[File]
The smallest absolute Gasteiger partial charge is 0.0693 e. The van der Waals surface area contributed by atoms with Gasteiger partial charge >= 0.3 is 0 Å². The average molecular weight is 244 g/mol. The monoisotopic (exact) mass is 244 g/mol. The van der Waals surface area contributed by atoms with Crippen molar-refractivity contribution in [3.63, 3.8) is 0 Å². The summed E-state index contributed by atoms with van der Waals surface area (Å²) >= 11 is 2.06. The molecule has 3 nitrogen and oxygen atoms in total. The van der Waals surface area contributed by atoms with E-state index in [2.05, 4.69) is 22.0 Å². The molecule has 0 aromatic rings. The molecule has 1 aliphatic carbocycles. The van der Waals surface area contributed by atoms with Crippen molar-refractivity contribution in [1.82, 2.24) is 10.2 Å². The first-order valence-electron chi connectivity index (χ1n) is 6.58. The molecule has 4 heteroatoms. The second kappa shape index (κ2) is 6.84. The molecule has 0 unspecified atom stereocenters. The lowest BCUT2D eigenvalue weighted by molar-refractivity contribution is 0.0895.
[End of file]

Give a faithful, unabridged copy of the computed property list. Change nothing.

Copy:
The smallest absolute Gasteiger partial charge is 0.0693 e. The van der Waals surface area contributed by atoms with Gasteiger partial charge >= 0.3 is 0 Å². The average molecular weight is 244 g/mol. The monoisotopic (exact) mass is 244 g/mol. The van der Waals surface area contributed by atoms with Crippen molar-refractivity contribution in [3.63, 3.8) is 0 Å². The summed E-state index contributed by atoms with van der Waals surface area (Å²) >= 11 is 2.06. The molecule has 3 nitrogen and oxygen atoms in total. The van der Waals surface area contributed by atoms with E-state index in [2.05, 4.69) is 22.0 Å². The molecule has 0 aromatic rings. The molecule has 1 aliphatic carbocycles. The van der Waals surface area contributed by atoms with Crippen molar-refractivity contribution in [1.82, 2.24) is 10.2 Å². The first-order valence-electron chi connectivity index (χ1n) is 6.58. The molecule has 4 heteroatoms. The second kappa shape index (κ2) is 6.84. The molecule has 0 unspecified atom stereocenters. The lowest BCUT2D eigenvalue weighted by molar-refractivity contribution is 0.0895.